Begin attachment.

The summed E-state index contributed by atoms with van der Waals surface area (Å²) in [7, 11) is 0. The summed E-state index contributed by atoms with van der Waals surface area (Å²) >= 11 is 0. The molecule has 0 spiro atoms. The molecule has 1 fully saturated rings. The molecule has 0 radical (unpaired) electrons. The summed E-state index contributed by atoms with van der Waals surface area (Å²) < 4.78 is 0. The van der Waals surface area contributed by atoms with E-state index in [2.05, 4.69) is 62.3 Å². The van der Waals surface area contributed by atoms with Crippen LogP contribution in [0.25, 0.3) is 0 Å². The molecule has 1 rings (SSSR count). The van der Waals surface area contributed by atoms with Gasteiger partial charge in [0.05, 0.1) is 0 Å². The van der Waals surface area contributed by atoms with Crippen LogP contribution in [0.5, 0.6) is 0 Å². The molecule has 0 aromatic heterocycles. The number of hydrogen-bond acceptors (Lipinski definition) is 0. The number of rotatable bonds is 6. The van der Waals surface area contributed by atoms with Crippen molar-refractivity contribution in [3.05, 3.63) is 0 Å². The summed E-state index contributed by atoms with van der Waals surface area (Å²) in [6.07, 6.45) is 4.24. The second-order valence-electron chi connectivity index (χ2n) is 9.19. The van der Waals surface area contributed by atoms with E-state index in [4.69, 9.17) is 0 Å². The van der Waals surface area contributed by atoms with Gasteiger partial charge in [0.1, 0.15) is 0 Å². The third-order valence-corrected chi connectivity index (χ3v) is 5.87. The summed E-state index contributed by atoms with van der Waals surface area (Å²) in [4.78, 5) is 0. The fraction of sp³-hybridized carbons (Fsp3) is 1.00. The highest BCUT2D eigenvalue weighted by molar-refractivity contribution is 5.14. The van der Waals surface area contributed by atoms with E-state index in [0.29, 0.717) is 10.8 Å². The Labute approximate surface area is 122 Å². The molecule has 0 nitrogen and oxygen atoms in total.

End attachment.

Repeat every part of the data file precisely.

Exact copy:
The summed E-state index contributed by atoms with van der Waals surface area (Å²) in [7, 11) is 0. The summed E-state index contributed by atoms with van der Waals surface area (Å²) >= 11 is 0. The molecule has 0 spiro atoms. The molecule has 1 fully saturated rings. The molecule has 0 radical (unpaired) electrons. The summed E-state index contributed by atoms with van der Waals surface area (Å²) < 4.78 is 0. The van der Waals surface area contributed by atoms with E-state index in [2.05, 4.69) is 62.3 Å². The van der Waals surface area contributed by atoms with Crippen LogP contribution in [0.25, 0.3) is 0 Å². The molecule has 1 rings (SSSR count). The van der Waals surface area contributed by atoms with Gasteiger partial charge in [0.05, 0.1) is 0 Å². The van der Waals surface area contributed by atoms with Crippen LogP contribution in [0.5, 0.6) is 0 Å². The molecule has 0 aromatic heterocycles. The number of hydrogen-bond acceptors (Lipinski definition) is 0. The number of rotatable bonds is 6. The van der Waals surface area contributed by atoms with Crippen molar-refractivity contribution in [3.05, 3.63) is 0 Å². The summed E-state index contributed by atoms with van der Waals surface area (Å²) in [6.07, 6.45) is 4.24. The second-order valence-electron chi connectivity index (χ2n) is 9.19. The van der Waals surface area contributed by atoms with E-state index in [4.69, 9.17) is 0 Å². The van der Waals surface area contributed by atoms with Gasteiger partial charge in [0.1, 0.15) is 0 Å². The third-order valence-corrected chi connectivity index (χ3v) is 5.87. The summed E-state index contributed by atoms with van der Waals surface area (Å²) in [4.78, 5) is 0. The fraction of sp³-hybridized carbons (Fsp3) is 1.00. The highest BCUT2D eigenvalue weighted by molar-refractivity contribution is 5.14. The van der Waals surface area contributed by atoms with E-state index in [0.29, 0.717) is 10.8 Å². The Labute approximate surface area is 122 Å². The molecule has 0 nitrogen and oxygen atoms in total.